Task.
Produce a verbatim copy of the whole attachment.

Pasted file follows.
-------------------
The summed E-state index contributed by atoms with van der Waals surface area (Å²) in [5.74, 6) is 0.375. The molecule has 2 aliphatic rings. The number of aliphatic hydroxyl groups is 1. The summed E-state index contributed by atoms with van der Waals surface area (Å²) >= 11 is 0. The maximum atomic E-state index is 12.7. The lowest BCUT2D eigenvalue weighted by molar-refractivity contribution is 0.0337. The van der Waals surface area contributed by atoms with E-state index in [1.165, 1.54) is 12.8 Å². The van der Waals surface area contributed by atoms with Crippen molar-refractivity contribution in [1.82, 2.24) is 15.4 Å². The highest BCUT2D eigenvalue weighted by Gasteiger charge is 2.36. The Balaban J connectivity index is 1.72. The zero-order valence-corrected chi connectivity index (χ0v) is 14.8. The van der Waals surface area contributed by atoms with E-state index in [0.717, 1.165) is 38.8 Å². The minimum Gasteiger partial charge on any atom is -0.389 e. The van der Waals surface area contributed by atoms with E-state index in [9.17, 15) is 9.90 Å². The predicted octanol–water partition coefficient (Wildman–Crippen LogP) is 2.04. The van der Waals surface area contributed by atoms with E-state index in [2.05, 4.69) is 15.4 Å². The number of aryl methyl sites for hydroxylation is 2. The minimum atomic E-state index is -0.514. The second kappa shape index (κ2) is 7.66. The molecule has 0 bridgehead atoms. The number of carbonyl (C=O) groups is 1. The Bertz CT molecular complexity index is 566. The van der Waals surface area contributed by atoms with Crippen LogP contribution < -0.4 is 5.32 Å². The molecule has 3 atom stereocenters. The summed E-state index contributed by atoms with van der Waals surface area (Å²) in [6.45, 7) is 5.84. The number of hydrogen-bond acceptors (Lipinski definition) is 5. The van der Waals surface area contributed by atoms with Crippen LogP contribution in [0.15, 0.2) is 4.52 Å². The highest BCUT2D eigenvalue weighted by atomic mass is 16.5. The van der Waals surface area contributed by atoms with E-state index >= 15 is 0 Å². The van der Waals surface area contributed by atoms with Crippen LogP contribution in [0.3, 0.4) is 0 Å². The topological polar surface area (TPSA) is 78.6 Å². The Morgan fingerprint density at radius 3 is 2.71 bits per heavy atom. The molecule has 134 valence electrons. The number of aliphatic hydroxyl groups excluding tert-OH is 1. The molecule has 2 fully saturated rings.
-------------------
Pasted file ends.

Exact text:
The summed E-state index contributed by atoms with van der Waals surface area (Å²) in [5.74, 6) is 0.375. The molecule has 2 aliphatic rings. The number of aliphatic hydroxyl groups is 1. The summed E-state index contributed by atoms with van der Waals surface area (Å²) >= 11 is 0. The maximum atomic E-state index is 12.7. The lowest BCUT2D eigenvalue weighted by molar-refractivity contribution is 0.0337. The van der Waals surface area contributed by atoms with E-state index in [1.165, 1.54) is 12.8 Å². The van der Waals surface area contributed by atoms with Crippen molar-refractivity contribution in [1.82, 2.24) is 15.4 Å². The highest BCUT2D eigenvalue weighted by Gasteiger charge is 2.36. The Balaban J connectivity index is 1.72. The zero-order valence-corrected chi connectivity index (χ0v) is 14.8. The van der Waals surface area contributed by atoms with E-state index in [0.717, 1.165) is 38.8 Å². The minimum Gasteiger partial charge on any atom is -0.389 e. The van der Waals surface area contributed by atoms with E-state index in [9.17, 15) is 9.90 Å². The predicted octanol–water partition coefficient (Wildman–Crippen LogP) is 2.04. The van der Waals surface area contributed by atoms with E-state index in [2.05, 4.69) is 15.4 Å². The number of aryl methyl sites for hydroxylation is 2. The minimum atomic E-state index is -0.514. The second kappa shape index (κ2) is 7.66. The molecule has 0 bridgehead atoms. The number of carbonyl (C=O) groups is 1. The Bertz CT molecular complexity index is 566. The van der Waals surface area contributed by atoms with Crippen LogP contribution < -0.4 is 5.32 Å². The molecule has 3 atom stereocenters. The summed E-state index contributed by atoms with van der Waals surface area (Å²) in [6.45, 7) is 5.84. The number of hydrogen-bond acceptors (Lipinski definition) is 5. The van der Waals surface area contributed by atoms with Crippen LogP contribution in [0.15, 0.2) is 4.52 Å². The highest BCUT2D eigenvalue weighted by atomic mass is 16.5. The van der Waals surface area contributed by atoms with E-state index >= 15 is 0 Å². The van der Waals surface area contributed by atoms with Crippen LogP contribution in [0.3, 0.4) is 0 Å². The topological polar surface area (TPSA) is 78.6 Å². The Morgan fingerprint density at radius 3 is 2.71 bits per heavy atom. The molecule has 134 valence electrons. The number of aliphatic hydroxyl groups excluding tert-OH is 1. The molecule has 2 fully saturated rings.